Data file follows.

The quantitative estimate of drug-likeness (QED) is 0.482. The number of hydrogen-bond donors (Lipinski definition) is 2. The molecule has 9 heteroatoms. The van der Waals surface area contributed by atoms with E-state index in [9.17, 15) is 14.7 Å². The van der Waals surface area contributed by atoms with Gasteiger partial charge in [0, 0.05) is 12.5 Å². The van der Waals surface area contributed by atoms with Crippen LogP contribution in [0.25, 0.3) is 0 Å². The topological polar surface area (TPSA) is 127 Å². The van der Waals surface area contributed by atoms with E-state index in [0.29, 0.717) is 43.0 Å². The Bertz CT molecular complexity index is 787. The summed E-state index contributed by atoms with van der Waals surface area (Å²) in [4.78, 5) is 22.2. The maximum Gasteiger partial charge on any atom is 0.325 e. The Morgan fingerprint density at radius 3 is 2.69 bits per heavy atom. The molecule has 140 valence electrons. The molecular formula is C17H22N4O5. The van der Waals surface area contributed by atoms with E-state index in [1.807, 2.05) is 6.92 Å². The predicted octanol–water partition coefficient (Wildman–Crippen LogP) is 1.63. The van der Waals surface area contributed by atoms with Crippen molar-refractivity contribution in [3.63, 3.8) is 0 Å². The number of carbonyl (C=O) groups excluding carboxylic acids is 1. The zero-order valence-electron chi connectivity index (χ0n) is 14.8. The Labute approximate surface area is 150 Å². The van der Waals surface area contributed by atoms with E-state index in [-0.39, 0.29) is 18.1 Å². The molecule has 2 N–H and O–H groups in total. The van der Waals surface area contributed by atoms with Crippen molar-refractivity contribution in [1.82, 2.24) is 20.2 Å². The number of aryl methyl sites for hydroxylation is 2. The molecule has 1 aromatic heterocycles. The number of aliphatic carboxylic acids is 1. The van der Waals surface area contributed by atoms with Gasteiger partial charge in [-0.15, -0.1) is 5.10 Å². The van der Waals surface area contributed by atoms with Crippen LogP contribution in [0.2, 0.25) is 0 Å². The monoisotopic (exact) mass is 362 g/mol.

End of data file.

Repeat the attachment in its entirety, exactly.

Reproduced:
The quantitative estimate of drug-likeness (QED) is 0.482. The number of hydrogen-bond donors (Lipinski definition) is 2. The molecule has 9 heteroatoms. The van der Waals surface area contributed by atoms with E-state index in [9.17, 15) is 14.7 Å². The van der Waals surface area contributed by atoms with Gasteiger partial charge in [0, 0.05) is 12.5 Å². The van der Waals surface area contributed by atoms with Crippen LogP contribution in [0.25, 0.3) is 0 Å². The topological polar surface area (TPSA) is 127 Å². The van der Waals surface area contributed by atoms with E-state index in [0.29, 0.717) is 43.0 Å². The Bertz CT molecular complexity index is 787. The summed E-state index contributed by atoms with van der Waals surface area (Å²) in [4.78, 5) is 22.2. The maximum Gasteiger partial charge on any atom is 0.325 e. The Morgan fingerprint density at radius 3 is 2.69 bits per heavy atom. The molecule has 140 valence electrons. The molecular formula is C17H22N4O5. The van der Waals surface area contributed by atoms with E-state index in [1.807, 2.05) is 6.92 Å². The predicted octanol–water partition coefficient (Wildman–Crippen LogP) is 1.63. The van der Waals surface area contributed by atoms with Crippen molar-refractivity contribution in [3.63, 3.8) is 0 Å². The number of carbonyl (C=O) groups excluding carboxylic acids is 1. The zero-order valence-electron chi connectivity index (χ0n) is 14.8. The Labute approximate surface area is 150 Å². The van der Waals surface area contributed by atoms with E-state index in [-0.39, 0.29) is 18.1 Å². The molecule has 2 N–H and O–H groups in total. The van der Waals surface area contributed by atoms with Crippen molar-refractivity contribution in [1.82, 2.24) is 20.2 Å². The number of aryl methyl sites for hydroxylation is 2. The molecule has 1 aromatic heterocycles. The number of aliphatic carboxylic acids is 1. The van der Waals surface area contributed by atoms with Gasteiger partial charge in [-0.15, -0.1) is 5.10 Å². The van der Waals surface area contributed by atoms with Crippen LogP contribution in [0.2, 0.25) is 0 Å². The monoisotopic (exact) mass is 362 g/mol.